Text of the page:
A Failed Experiment: The Portland Trail Blazers

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Updated: September 18, 2021
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Instead of slowly mapping out the odds and playoff predictions for the Blazers, a single fact can sum up the totality of their future. There hasn’t been a single analyst on any of the major podcasts this offseason that even has Dame Lillard and CJ as their Blackhorse to come out of the West, let alone as a true contender. A team that frequently exceeds expectations in the regular season and even in first-round upsets has one of the clearest and most unanimous ceilings across the league. In years past, there were always a few outliers who stilled believed this undersized backcourt could win a title, but these disciples have become few and far between.

This entire offseason, the narrative surrounding Portland has been the looming trade request and the rumors of Dame-Time migrating to the East Coast or the Bay. The Blazer’s front office has done everything in their power to accommodate Lillard and his needs in hopes to retain the face of their franchise…that is everything except creating a winning roster. As one scrolls slowly down the depth chart past the two max contracts, the potential for the Blazer’s post-season hopes is downright depressing. They have a stack of decent players and a dire drought of above-average talent. Even in a dream scenario if the Lakers were hampered by injuries, Klay Thompson came back a shell of himself, and Murray’s rehab was pushed back into next offseason, it is extremely unlikely they have the firepower or defensive to get out of West and improbable they could ever take out the team that makes it out of the East.

Instead of living in fear and dread of losing the only player on their roster with All-NBA talent, Portland should be optimistic about the soft-rebuild they have available. With every passing day, the thirst of the Philadelphia 76ers grows. The package that Damian Lillard could produce would put the Harden package to shame…and yet, their attachment to their “loyal” star has blinded their ability to see the forest for the trees. With little chance of ever sniffing a title, the opportunity of a rebuild should be welcomed with open arms. Not only would they get a huge return for Lillard, but they also have several pieces that could be traded at the deadline for a premium to contenders looking for last-minute upgrades before heading into the playoffs.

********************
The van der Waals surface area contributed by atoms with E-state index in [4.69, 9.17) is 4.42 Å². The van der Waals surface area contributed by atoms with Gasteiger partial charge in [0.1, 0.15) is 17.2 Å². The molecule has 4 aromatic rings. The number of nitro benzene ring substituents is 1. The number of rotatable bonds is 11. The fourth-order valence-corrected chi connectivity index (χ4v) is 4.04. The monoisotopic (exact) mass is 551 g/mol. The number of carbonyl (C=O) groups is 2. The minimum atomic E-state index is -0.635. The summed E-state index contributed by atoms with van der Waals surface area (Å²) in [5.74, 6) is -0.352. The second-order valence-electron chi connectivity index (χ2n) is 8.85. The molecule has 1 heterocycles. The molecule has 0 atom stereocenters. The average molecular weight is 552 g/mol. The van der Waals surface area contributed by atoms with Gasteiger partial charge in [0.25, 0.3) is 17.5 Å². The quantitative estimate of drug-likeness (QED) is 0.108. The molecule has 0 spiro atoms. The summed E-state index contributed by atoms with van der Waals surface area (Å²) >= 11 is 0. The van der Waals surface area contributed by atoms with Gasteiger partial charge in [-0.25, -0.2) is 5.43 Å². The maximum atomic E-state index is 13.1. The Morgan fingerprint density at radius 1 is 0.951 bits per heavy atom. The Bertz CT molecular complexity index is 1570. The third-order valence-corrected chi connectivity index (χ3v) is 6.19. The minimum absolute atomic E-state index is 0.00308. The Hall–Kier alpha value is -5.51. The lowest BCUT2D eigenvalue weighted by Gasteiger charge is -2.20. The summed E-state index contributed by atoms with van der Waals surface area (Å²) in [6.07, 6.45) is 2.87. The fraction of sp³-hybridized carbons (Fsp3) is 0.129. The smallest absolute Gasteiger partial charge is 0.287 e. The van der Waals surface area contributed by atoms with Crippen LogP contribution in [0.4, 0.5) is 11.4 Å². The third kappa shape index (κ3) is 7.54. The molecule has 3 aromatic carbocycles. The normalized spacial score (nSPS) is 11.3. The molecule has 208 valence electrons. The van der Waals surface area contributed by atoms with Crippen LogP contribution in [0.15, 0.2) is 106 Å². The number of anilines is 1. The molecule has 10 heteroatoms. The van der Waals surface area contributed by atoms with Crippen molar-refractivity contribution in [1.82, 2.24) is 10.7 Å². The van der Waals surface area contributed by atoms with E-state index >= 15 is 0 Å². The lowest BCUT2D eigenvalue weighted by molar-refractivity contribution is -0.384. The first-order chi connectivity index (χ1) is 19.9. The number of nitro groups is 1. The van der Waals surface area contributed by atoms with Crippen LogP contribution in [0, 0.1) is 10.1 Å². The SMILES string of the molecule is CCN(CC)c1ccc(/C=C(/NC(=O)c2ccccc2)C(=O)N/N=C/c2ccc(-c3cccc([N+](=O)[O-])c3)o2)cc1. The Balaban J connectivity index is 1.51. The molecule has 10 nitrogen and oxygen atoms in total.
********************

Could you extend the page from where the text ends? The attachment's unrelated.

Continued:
The delusion that a CJ McCollum trade is going to bring back the missing puzzle piece in the title equation for Portland should’ve been abandoned two seasons ago when the market clearly identified his perceived on-court value in relation to his 30 million dollar contract as non-desirable. They have no young rookie contracts that anyone around the league is ready to overpay for and all their mid-level contracts are solid players, yet it is hard to imagine them being packaged into a star.

It was understandable a couple of years ago when they were swept in the 1st round by the KD-Curry Warriors. There was almost this acceptance that the legacy of Lillard and his Portland Trail Blazers could be respectable despite never getting to finals because of this unfair juggernaut that was created inorganically in Golden State. Similiar to all those ringless 90’s Hall a Famer’s who missed out in the Jordan era. However, the 2019 Western Conference Final’s sweep, with KD watching on the sidelines, and the Warriors absolutely hobbled should have forced ownership to step in and light the fuse for a blowup of the roster. Up until that series, there were some logical arguments around the discussion that the gap between the two backcourts was not as big as popular consensus made it out to be. That series proved exactly the opposite…that the Klay-Curry tandem was historic and the CJ-Dame duo was good, not great.

Philosophically what makes this conversation so interesting is that the ideological problem is not isolated in Portland but can be seen in several locations around the league. A similar article could be written about the Washington Wizards and Brad Beal, except the expectations of even their regular-season success would be significantly diminished. The Chicago Bulls have spent all of their draft capital on a Zach LaVine roster and yet it is unlikely the Bulls will ever achieve the success that Portland has the last 4 years even without mortgaging their entire stock of draft picks.

There has never been a better time in NBA history to sell a star on the market for rebuilding pieces. Portland, Chicago, and Washington should and would never need to take a sub-par offer for their tier 1 guards, instead, by making them openly available they can wait for the franchise who is willing to overpay for their production. The problem with waiting is the minute 1 of these guards becomes available, that franchise that is willing to overpay will jump on the opportunity, and the best rebuilding trade package available will evaporate.

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